Wednesday, November 25, 2015


Most of us would agree that Lack of Communication is one of the core obstructions in the conducting of most businesses.  This is typified by the sometimes exasperating experience professionals have with some Excel workbooks.

Over time, workbooks can become overwhelmingly complex and, what may seem straightforward and obvious when you create a spreadsheet, may be bewildering in the future (especially for other users). This is where Cell Comments shine!  These are built-in Excel equivalents of the still-used Post-It Notes that have been popular in businesses for so many years.

As with so many things Excel, there are a variety of ways you can insert and format comments. I have, however, been a long-time evangelist of using the Right-Click option with your mouse, as it is intuitive and context-sensitive.

To insert a Comment, simply Right-Click on a cell and choose Insert Comment from the dropdown menu.

·       This will Insert a comment with the Username of the PC automatically included in the textbox (which you can delete or change under your general settings)

·       You can edit the comment and insert your directions at this time (or any time) by right-clicking the cell and choosing Edit Comment 

·       Subsequently, a Small Red Triangle will appear in the upper corner of any cell that includes a comment

Now every time the user of the workbook will see the customized Comment pop up whenever they hover their mouse over the modified cell.  Pretty Cool!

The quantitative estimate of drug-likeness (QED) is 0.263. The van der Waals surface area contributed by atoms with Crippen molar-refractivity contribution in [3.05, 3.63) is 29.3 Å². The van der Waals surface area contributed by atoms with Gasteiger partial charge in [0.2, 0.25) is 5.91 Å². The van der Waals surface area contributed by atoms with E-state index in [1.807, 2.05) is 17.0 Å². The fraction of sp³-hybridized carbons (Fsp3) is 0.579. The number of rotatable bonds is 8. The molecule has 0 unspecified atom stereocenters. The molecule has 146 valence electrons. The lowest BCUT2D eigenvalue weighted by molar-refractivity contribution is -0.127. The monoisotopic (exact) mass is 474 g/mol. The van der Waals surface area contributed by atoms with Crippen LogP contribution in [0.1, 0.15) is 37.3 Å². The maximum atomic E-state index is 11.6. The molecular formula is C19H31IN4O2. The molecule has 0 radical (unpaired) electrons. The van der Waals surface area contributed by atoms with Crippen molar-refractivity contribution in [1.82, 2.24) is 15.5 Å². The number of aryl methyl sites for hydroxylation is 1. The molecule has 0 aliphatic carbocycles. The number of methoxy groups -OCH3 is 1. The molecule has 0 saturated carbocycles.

You can do More, however, as a great deal of formatting options are available for your comments.  For instance, suppose that you have different types of data in your worksheet and you want to Customize the look of your comments for various groupings. Here is what you do:

1. Right-click the cell and choose Edit Comment
2. When the comment appears, right-click the Edge of the textbox and choose Format Comment
3. Choose the Colors and Lines tab and customize your special look for the comments by changing Fill Color, Transparency, Line Color and Style

Using Comments is most certainly a Best Practices recommendation in Excel. It’s all about Communication, and if you haven’t been doing so, consider the use of comments today.  Future users of your workbooks (including yourself) will Thank You.

Happy Thanksgiving All!

Thursday, November 19, 2015

Coolest Chart Titles!

I think we can all agree that Charts are tremendous depictions of data that conveys information in a powerful Visual manner.  Dynamically controlling your chart’s Titles, however, make the even better!

Let’s say that you have a table of data and a chart that changes dynamically every time you change the value in a dropdown box.  If you create and use interactive reports, (highly recommended), this is a common occurrence.  So, would it be possible to have the Title of the chart change to reflect the value (perhaps a name) chosen in the dropdown? Absolutely!
 This is an advanced, (but very easy) way to make the charts in your report Stand Out from the mundane masses.
Here is How It is Done:

Let’s say you have created a table of data that changes in accordance with the Employee Name shown in a Drop-Down Box (easily done using Validation / List), with and Equals Sign (=), you can Link the Chart Title to reflect the name chosen in the drop-down.

If your chart Does Not have a Title, do the following:
1.     Click anywhere in the chart